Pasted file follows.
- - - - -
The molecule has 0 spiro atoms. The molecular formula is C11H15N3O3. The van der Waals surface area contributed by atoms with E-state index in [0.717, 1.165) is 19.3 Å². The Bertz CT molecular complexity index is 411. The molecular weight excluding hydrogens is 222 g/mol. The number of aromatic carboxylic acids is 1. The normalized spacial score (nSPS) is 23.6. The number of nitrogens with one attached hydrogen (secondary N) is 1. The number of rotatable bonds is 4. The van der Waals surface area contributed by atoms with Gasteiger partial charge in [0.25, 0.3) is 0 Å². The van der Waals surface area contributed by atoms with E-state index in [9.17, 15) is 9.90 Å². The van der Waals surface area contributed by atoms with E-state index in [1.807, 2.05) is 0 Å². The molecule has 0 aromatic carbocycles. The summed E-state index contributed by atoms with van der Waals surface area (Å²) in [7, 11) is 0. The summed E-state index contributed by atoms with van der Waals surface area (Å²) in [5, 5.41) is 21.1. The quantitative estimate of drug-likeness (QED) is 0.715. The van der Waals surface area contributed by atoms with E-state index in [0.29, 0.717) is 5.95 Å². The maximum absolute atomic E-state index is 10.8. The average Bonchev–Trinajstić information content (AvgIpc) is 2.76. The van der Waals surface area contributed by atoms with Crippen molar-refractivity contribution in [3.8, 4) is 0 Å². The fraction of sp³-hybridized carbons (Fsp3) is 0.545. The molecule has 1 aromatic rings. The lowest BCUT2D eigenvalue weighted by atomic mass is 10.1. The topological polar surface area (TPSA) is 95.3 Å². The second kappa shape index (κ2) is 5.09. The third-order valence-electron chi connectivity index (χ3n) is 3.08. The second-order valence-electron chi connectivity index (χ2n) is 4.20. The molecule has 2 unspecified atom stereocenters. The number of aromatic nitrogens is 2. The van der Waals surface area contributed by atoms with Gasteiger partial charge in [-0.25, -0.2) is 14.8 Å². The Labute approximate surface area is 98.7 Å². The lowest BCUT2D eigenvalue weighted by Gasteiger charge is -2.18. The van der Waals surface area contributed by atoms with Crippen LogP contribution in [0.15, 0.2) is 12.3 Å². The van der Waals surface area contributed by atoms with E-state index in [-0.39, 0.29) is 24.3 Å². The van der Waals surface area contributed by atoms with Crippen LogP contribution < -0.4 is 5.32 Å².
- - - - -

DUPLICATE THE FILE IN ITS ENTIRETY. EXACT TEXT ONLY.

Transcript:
The molecule has 0 spiro atoms. The molecular formula is C11H15N3O3. The van der Waals surface area contributed by atoms with E-state index in [0.717, 1.165) is 19.3 Å². The Bertz CT molecular complexity index is 411. The molecular weight excluding hydrogens is 222 g/mol. The number of aromatic carboxylic acids is 1. The normalized spacial score (nSPS) is 23.6. The number of nitrogens with one attached hydrogen (secondary N) is 1. The number of rotatable bonds is 4. The van der Waals surface area contributed by atoms with Gasteiger partial charge in [0.25, 0.3) is 0 Å². The van der Waals surface area contributed by atoms with E-state index in [9.17, 15) is 9.90 Å². The van der Waals surface area contributed by atoms with E-state index in [1.807, 2.05) is 0 Å². The molecule has 0 aromatic carbocycles. The summed E-state index contributed by atoms with van der Waals surface area (Å²) in [7, 11) is 0. The summed E-state index contributed by atoms with van der Waals surface area (Å²) in [5, 5.41) is 21.1. The quantitative estimate of drug-likeness (QED) is 0.715. The van der Waals surface area contributed by atoms with E-state index in [0.29, 0.717) is 5.95 Å². The maximum absolute atomic E-state index is 10.8. The average Bonchev–Trinajstić information content (AvgIpc) is 2.76. The van der Waals surface area contributed by atoms with Crippen molar-refractivity contribution in [3.8, 4) is 0 Å². The fraction of sp³-hybridized carbons (Fsp3) is 0.545. The molecule has 1 aromatic rings. The lowest BCUT2D eigenvalue weighted by atomic mass is 10.1. The topological polar surface area (TPSA) is 95.3 Å². The second kappa shape index (κ2) is 5.09. The third-order valence-electron chi connectivity index (χ3n) is 3.08. The second-order valence-electron chi connectivity index (χ2n) is 4.20. The molecule has 2 unspecified atom stereocenters. The number of aromatic nitrogens is 2. The van der Waals surface area contributed by atoms with Gasteiger partial charge in [-0.25, -0.2) is 14.8 Å². The Labute approximate surface area is 98.7 Å². The lowest BCUT2D eigenvalue weighted by Gasteiger charge is -2.18. The van der Waals surface area contributed by atoms with Crippen LogP contribution in [0.15, 0.2) is 12.3 Å². The van der Waals surface area contributed by atoms with E-state index in [-0.39, 0.29) is 24.3 Å². The van der Waals surface area contributed by atoms with Crippen LogP contribution < -0.4 is 5.32 Å².